|US8206317||22 Dec 2005||26 Jun 2012||Sanofi-Aventis Deutschland Gmbh||Tissue penetration device|
|US8206319||26 Jun 2012||Sanofi-Aventis Deutschland Gmbh||Tissue penetration device|
|US8211037||3 Jul 2012||Pelikan Technologies, Inc.||Tissue penetration device|
|US8216154||10 Jul 2012||Sanofi-Aventis Deutschland Gmbh||Tissue penetration device|
|US8221334||17 Jul 2012||Sanofi-Aventis Deutschland Gmbh||Method and apparatus for penetrating tissue|
|US8235915||18 Dec 2008||7 Aug 2012||Sanofi-Aventis Deutschland Gmbh||Method and apparatus for penetrating tissue|
|US8251921||10 Jun 2010||28 Aug 2012||Sanofi-Aventis Deutschland Gmbh||Method and apparatus for body fluid sampling and analyte sensing|
|US8262614||1 Jun 2004||11 Sep 2012||Pelikan Technologies, Inc.||Method and apparatus for fluid injection|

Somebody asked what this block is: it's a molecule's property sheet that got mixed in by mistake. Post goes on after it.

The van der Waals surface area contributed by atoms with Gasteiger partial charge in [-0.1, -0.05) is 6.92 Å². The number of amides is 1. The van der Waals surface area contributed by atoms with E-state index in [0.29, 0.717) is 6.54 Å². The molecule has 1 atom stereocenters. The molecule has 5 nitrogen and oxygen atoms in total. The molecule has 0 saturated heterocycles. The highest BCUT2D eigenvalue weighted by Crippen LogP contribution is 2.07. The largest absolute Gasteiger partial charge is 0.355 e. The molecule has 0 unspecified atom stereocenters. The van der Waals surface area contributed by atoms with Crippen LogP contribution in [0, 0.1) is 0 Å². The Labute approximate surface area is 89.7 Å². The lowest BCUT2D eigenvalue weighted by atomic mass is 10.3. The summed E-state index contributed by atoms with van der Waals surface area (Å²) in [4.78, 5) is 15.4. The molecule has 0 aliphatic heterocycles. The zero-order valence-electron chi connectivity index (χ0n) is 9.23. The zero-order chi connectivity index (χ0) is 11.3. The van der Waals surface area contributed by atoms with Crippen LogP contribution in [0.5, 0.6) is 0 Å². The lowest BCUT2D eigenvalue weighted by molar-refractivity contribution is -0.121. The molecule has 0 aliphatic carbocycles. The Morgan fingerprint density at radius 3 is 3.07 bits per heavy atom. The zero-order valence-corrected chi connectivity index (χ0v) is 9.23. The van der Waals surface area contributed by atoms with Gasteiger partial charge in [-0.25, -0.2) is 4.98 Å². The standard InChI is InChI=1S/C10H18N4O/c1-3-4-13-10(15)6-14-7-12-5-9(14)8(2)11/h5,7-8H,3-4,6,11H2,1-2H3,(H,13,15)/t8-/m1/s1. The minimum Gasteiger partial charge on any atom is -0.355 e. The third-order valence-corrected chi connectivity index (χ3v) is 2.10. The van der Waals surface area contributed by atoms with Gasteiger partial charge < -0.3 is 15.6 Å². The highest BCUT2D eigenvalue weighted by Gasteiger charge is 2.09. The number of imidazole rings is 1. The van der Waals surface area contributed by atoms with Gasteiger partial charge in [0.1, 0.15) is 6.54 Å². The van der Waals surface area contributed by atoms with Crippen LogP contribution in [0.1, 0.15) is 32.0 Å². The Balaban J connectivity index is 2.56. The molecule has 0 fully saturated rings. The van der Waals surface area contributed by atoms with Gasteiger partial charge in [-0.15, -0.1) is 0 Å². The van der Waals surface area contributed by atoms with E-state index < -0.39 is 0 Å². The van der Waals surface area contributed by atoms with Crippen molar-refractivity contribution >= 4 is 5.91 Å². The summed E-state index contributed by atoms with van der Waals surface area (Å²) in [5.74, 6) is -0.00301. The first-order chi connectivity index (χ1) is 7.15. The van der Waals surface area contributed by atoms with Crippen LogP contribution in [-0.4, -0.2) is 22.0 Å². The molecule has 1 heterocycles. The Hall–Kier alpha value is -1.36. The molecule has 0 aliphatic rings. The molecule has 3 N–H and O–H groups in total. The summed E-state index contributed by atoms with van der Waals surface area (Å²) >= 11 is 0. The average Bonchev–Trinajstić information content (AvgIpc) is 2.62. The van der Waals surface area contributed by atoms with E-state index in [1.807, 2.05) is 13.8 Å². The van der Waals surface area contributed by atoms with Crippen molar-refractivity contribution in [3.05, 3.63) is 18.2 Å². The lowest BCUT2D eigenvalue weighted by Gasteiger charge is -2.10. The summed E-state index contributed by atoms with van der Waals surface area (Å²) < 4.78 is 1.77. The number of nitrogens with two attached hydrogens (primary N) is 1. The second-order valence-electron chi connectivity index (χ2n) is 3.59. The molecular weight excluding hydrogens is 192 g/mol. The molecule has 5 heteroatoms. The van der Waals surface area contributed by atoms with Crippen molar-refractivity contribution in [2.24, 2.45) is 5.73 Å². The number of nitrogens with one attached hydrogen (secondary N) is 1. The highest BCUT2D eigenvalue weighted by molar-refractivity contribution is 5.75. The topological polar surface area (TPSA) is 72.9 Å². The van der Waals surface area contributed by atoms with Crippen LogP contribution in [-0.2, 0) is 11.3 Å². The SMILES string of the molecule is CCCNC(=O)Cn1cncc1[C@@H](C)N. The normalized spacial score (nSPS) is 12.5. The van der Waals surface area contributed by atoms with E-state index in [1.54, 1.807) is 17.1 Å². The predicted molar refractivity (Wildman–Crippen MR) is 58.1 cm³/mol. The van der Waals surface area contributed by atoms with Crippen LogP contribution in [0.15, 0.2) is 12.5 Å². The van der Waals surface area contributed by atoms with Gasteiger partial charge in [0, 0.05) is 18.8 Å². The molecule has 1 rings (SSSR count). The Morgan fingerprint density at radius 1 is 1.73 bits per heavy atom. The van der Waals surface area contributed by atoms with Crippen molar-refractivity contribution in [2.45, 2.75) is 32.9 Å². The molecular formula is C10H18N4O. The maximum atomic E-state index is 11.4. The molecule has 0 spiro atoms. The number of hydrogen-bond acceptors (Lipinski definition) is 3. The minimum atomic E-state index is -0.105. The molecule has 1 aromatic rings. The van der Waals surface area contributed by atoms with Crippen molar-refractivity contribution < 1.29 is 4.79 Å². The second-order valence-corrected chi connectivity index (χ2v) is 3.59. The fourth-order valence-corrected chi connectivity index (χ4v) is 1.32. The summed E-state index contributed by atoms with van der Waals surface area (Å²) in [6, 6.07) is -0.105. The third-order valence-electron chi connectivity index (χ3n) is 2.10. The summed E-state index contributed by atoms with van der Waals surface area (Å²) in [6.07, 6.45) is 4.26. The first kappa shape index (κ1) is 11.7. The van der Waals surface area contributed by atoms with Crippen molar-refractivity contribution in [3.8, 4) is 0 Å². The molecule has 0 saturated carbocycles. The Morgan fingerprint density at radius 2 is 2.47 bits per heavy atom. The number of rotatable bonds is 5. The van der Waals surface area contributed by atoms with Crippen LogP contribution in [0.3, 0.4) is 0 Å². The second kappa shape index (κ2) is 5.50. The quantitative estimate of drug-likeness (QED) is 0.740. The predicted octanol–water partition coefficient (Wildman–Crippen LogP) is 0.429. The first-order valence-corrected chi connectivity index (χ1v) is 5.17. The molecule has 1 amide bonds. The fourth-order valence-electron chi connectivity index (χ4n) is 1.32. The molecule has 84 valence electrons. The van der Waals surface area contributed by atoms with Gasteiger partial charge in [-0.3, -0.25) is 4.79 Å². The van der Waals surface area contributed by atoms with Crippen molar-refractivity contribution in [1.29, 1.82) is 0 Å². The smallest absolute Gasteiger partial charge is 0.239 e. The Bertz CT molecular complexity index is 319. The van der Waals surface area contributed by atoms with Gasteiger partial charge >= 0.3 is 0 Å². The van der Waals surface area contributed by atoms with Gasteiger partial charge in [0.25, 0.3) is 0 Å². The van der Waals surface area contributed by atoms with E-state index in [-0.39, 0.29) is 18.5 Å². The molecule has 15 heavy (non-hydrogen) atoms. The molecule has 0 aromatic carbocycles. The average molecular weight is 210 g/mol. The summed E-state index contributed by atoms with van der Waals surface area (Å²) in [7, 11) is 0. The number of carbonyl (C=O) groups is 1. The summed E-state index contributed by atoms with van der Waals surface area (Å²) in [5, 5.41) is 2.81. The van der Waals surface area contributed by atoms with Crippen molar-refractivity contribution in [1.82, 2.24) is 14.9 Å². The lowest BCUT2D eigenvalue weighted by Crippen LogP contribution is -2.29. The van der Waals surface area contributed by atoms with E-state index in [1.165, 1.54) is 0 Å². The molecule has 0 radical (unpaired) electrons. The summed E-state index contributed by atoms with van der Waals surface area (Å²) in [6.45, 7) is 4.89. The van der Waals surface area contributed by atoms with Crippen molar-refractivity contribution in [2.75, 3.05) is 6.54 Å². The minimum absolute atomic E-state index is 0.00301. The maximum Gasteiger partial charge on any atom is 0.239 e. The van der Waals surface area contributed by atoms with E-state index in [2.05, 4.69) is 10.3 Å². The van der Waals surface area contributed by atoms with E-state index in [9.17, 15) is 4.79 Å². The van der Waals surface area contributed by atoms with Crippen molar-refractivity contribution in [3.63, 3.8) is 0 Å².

|US8267870||30 May 2003||18 Sep 2012||Sanofi-Aventis Deutschland Gmbh||Method and apparatus for body fluid sampling with hybrid actuation|
|US8282576||29 Sep 2004||9 Oct 2012||Sanofi-Aventis Deutschland Gmbh||Method and apparatus for an improved sample capture device|
|US8282577||9 Oct 2012||Sanofi-Aventis Deutschland Gmbh||Method and apparatus for lancet launching device integrated onto a blood-sampling cartridge|
|US8296918||23 Aug 2010||30 Oct 2012||Sanofi-Aventis Deutschland Gmbh||Method of manufacturing a fluid sampling device with improved analyte detecting member configuration|
|US8309897||13 Nov 2012||Pocared Diagnostics Ltd.||Optical measurement arrangement|
|US8333710||18 Dec 2012||Sanofi-Aventis Deutschland Gmbh||Tissue penetration device|
|US8337419||4 Oct 2005||25 Dec 2012||Sanofi-Aventis Deutschland Gmbh||Tissue penetration device|